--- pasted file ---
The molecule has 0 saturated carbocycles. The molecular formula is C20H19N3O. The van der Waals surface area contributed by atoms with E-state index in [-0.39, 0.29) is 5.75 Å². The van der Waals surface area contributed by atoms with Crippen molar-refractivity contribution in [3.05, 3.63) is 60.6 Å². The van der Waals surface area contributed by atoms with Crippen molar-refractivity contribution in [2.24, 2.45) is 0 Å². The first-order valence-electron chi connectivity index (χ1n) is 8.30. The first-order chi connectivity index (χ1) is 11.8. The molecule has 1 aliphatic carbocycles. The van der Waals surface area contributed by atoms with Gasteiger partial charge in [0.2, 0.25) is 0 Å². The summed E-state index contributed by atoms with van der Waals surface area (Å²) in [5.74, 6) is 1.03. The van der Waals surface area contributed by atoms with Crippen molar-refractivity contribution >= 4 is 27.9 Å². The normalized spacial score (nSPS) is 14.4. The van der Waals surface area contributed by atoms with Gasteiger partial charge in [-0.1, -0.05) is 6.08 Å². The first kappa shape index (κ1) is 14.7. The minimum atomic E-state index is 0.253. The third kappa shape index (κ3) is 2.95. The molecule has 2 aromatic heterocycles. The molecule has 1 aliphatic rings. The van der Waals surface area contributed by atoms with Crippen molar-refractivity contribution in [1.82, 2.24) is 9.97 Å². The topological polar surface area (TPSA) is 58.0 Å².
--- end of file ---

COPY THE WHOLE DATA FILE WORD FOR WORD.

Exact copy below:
The molecule has 0 saturated carbocycles. The molecular formula is C20H19N3O. The van der Waals surface area contributed by atoms with E-state index in [-0.39, 0.29) is 5.75 Å². The van der Waals surface area contributed by atoms with Crippen molar-refractivity contribution in [3.05, 3.63) is 60.6 Å². The van der Waals surface area contributed by atoms with Crippen molar-refractivity contribution in [2.24, 2.45) is 0 Å². The first-order valence-electron chi connectivity index (χ1n) is 8.30. The first-order chi connectivity index (χ1) is 11.8. The molecule has 1 aliphatic carbocycles. The van der Waals surface area contributed by atoms with Gasteiger partial charge in [0.2, 0.25) is 0 Å². The summed E-state index contributed by atoms with van der Waals surface area (Å²) in [5.74, 6) is 1.03. The van der Waals surface area contributed by atoms with Crippen molar-refractivity contribution >= 4 is 27.9 Å². The normalized spacial score (nSPS) is 14.4. The van der Waals surface area contributed by atoms with Gasteiger partial charge in [-0.1, -0.05) is 6.08 Å². The first kappa shape index (κ1) is 14.7. The minimum atomic E-state index is 0.253. The third kappa shape index (κ3) is 2.95. The molecule has 2 aromatic heterocycles. The molecule has 1 aliphatic rings. The van der Waals surface area contributed by atoms with Crippen molar-refractivity contribution in [1.82, 2.24) is 9.97 Å². The topological polar surface area (TPSA) is 58.0 Å².